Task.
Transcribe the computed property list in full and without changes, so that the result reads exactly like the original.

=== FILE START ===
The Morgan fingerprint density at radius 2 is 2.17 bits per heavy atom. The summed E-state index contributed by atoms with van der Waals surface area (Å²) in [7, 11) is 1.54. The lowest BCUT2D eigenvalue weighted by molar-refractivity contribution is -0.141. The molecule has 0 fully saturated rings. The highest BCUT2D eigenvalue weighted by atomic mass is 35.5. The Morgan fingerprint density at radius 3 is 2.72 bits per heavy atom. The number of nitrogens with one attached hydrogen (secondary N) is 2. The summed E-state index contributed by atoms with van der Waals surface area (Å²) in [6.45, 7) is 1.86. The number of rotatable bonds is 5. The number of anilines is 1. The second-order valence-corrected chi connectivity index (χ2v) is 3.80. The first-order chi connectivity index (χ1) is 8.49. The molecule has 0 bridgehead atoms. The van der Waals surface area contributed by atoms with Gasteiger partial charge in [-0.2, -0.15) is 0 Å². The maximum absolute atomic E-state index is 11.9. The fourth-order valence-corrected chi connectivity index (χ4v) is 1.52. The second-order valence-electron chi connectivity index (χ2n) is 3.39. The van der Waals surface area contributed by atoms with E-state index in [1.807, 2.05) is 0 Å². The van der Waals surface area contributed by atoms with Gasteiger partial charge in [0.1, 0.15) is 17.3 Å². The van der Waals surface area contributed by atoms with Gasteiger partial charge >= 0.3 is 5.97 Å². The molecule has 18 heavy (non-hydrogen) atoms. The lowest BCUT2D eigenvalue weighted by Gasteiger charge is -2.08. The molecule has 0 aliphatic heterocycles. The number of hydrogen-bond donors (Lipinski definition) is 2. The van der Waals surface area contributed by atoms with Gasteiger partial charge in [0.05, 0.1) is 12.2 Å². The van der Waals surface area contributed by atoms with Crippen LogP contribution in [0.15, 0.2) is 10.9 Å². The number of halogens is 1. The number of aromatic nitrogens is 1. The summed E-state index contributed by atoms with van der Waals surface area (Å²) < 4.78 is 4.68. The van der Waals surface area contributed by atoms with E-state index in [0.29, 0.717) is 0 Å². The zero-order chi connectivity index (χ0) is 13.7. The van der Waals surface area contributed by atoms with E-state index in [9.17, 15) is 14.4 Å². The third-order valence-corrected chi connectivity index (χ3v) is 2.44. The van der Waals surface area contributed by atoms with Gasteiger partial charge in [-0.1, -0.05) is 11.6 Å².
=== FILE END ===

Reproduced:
The Morgan fingerprint density at radius 2 is 2.17 bits per heavy atom. The summed E-state index contributed by atoms with van der Waals surface area (Å²) in [7, 11) is 1.54. The lowest BCUT2D eigenvalue weighted by molar-refractivity contribution is -0.141. The molecule has 0 fully saturated rings. The highest BCUT2D eigenvalue weighted by atomic mass is 35.5. The Morgan fingerprint density at radius 3 is 2.72 bits per heavy atom. The number of nitrogens with one attached hydrogen (secondary N) is 2. The summed E-state index contributed by atoms with van der Waals surface area (Å²) in [6.45, 7) is 1.86. The number of rotatable bonds is 5. The number of anilines is 1. The second-order valence-corrected chi connectivity index (χ2v) is 3.80. The first-order chi connectivity index (χ1) is 8.49. The molecule has 0 bridgehead atoms. The van der Waals surface area contributed by atoms with Gasteiger partial charge in [-0.2, -0.15) is 0 Å². The maximum absolute atomic E-state index is 11.9. The fourth-order valence-corrected chi connectivity index (χ4v) is 1.52. The second-order valence-electron chi connectivity index (χ2n) is 3.39. The van der Waals surface area contributed by atoms with E-state index in [1.807, 2.05) is 0 Å². The van der Waals surface area contributed by atoms with Gasteiger partial charge in [0.1, 0.15) is 17.3 Å². The van der Waals surface area contributed by atoms with Gasteiger partial charge >= 0.3 is 5.97 Å². The molecule has 18 heavy (non-hydrogen) atoms. The lowest BCUT2D eigenvalue weighted by Gasteiger charge is -2.08. The molecule has 0 aliphatic heterocycles. The number of hydrogen-bond donors (Lipinski definition) is 2. The van der Waals surface area contributed by atoms with Gasteiger partial charge in [0.05, 0.1) is 12.2 Å². The van der Waals surface area contributed by atoms with Crippen LogP contribution in [0.15, 0.2) is 10.9 Å². The number of halogens is 1. The number of aromatic nitrogens is 1. The summed E-state index contributed by atoms with van der Waals surface area (Å²) < 4.78 is 4.68. The van der Waals surface area contributed by atoms with E-state index in [0.29, 0.717) is 0 Å². The zero-order chi connectivity index (χ0) is 13.7. The van der Waals surface area contributed by atoms with E-state index in [9.17, 15) is 14.4 Å². The third-order valence-corrected chi connectivity index (χ3v) is 2.44. The van der Waals surface area contributed by atoms with Gasteiger partial charge in [-0.1, -0.05) is 11.6 Å².